• Errol Berman

Binding Financial Agreements

Updated: Oct 24, 2018


BackgroundThe Family Law Act 1975 allows a couple to control their own destiny on the breakup of the relationship, similar to a prenup agreement, used in the Californian legal system. The law provides that parties may enter into an agreement known as a binding financial Agreement (“BFA”)

  • When entering into marriage or a relationship

  • During the marriage or relationship

  • On the breakdown of the marriage or relationship.

The BFA will set out the agreement between the couple and may include how they should deal with their assets during the marriage or relationship and what happens to the assets on the breakdown of the marriage or relationship. Generally it will aim to protect one party from a claim by the other party for the assets that have been accumulated at the time.


Keeping in step

The Family Law Act provides that the parties must comply with strict formalities before the BFA is binding. This requires each party to receive independent legal advice and the legal advisor to sign a certificate that provides that he or she has explained the BFA to the client and whether it is to the advantage of the client to enter into the BFA. There also has to be strict compliance with the certificate to be provided by the lawyer and the original is retained by one party and a copy of the BFA and the certificate of the legal adviser is provided to the other party.


Wolf in Sheep’s Clothing In theory the BFA should be the solution that parties are seeking if they want to decide their future in the event of breakdown instead of leaving themselves at the mercy of the court.

However BFA’s have proved to be controversial, contentious and likely to be challenged at the first opportunity by a dissatisfied party.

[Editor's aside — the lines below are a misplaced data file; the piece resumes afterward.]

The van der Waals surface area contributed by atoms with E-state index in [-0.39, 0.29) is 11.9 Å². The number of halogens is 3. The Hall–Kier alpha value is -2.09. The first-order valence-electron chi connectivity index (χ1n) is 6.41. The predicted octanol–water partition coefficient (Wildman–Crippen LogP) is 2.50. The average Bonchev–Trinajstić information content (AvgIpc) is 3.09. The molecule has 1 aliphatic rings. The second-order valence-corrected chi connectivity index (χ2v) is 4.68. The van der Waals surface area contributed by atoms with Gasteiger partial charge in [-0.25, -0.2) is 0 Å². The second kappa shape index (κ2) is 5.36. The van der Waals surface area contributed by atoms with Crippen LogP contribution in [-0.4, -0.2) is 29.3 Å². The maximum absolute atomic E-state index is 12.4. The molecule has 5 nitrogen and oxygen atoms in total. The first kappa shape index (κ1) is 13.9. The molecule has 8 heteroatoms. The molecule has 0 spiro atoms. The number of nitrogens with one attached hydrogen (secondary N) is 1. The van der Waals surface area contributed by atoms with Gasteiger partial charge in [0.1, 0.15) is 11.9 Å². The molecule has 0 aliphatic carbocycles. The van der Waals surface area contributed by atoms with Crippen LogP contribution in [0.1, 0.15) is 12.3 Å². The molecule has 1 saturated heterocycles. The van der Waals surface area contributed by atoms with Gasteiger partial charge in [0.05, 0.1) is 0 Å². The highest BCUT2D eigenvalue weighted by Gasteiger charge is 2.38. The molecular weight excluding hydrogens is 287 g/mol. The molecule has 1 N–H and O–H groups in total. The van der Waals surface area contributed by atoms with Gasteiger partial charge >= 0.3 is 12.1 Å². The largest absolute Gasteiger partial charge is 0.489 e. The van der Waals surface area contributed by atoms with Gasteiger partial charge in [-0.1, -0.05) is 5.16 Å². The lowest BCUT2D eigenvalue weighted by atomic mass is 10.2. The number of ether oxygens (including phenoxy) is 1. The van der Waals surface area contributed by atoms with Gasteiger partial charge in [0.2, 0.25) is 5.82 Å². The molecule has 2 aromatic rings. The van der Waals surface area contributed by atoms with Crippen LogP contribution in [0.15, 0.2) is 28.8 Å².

On numerous occasions the courts have adopted an approach of trying to protect the weaker party where possible and have overturned BFA’s for different reasons such as

  • The parties did not follow the strict requirements before it was signed;

  • The weaker party was at a special disadvantage when it was signed;

  • The lawyer did not explain the impact of the agreement sufficiently.


PracticalitiesGenerally one party will require a BFA before entering into a relationship or marriage in order to protect the assets that he or she has accumulated at that time. This results in the other party often being presented with the BFA at short notice before the impending marriage with a request it must be signed or all bets are off. If you are the person requesting the BFA in such circumstances it is likely to be challenged down the track on numerous grounds especially that the other party signed under duress or  emotional instability and did not know what he or she was doing. If a couple enters into a relationship with a similar asset portfolio usually there is no need to consider a BFA as neither party needs to protect his or her assets, unless special circumstances exist, such as one party can expect a large inheritance in the future. ConclusionIf you need advice on how to protect your assets or whether you can make a claim for the assets of your partner that appears to be preserved, we are only a telephone call or email away. We may be able to provide an approach that will give you peace of mind and could stabilise a shaky relationship caused by financial instability.

Disclaimer The above is for your information only. It is not legal advice, it does not purport to provide legal advice and it is not a substitute for legal advice. Your legal position will depend on your own circumstances, which differ from person to person. If you need advice you can count on Errol Berman's 32 years experience to guide you in the right direction.

Contact Errol on 9412 2493 E-mail: errol@ebandco.com.au


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